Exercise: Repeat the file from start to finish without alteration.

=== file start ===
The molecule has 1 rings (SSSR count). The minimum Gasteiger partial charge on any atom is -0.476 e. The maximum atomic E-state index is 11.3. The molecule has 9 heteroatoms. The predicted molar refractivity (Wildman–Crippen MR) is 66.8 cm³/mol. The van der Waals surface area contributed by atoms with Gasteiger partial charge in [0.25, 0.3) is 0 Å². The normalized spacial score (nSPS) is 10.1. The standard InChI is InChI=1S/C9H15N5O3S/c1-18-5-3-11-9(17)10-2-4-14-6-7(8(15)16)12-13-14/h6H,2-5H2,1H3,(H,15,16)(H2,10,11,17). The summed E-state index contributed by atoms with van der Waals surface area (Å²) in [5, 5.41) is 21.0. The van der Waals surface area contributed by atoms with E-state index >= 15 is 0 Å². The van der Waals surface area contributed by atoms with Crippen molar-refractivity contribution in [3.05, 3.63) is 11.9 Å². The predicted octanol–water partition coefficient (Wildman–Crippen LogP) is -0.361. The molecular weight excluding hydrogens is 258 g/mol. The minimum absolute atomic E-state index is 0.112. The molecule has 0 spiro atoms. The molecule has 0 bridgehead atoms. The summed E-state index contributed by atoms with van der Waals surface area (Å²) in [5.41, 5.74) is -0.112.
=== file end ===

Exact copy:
The molecule has 1 rings (SSSR count). The minimum Gasteiger partial charge on any atom is -0.476 e. The maximum atomic E-state index is 11.3. The molecule has 9 heteroatoms. The predicted molar refractivity (Wildman–Crippen MR) is 66.8 cm³/mol. The van der Waals surface area contributed by atoms with Gasteiger partial charge in [0.25, 0.3) is 0 Å². The normalized spacial score (nSPS) is 10.1. The standard InChI is InChI=1S/C9H15N5O3S/c1-18-5-3-11-9(17)10-2-4-14-6-7(8(15)16)12-13-14/h6H,2-5H2,1H3,(H,15,16)(H2,10,11,17). The summed E-state index contributed by atoms with van der Waals surface area (Å²) in [5, 5.41) is 21.0. The van der Waals surface area contributed by atoms with E-state index >= 15 is 0 Å². The van der Waals surface area contributed by atoms with Crippen molar-refractivity contribution in [3.05, 3.63) is 11.9 Å². The predicted octanol–water partition coefficient (Wildman–Crippen LogP) is -0.361. The molecular weight excluding hydrogens is 258 g/mol. The minimum absolute atomic E-state index is 0.112. The molecule has 0 spiro atoms. The molecule has 0 bridgehead atoms. The summed E-state index contributed by atoms with van der Waals surface area (Å²) in [5.41, 5.74) is -0.112.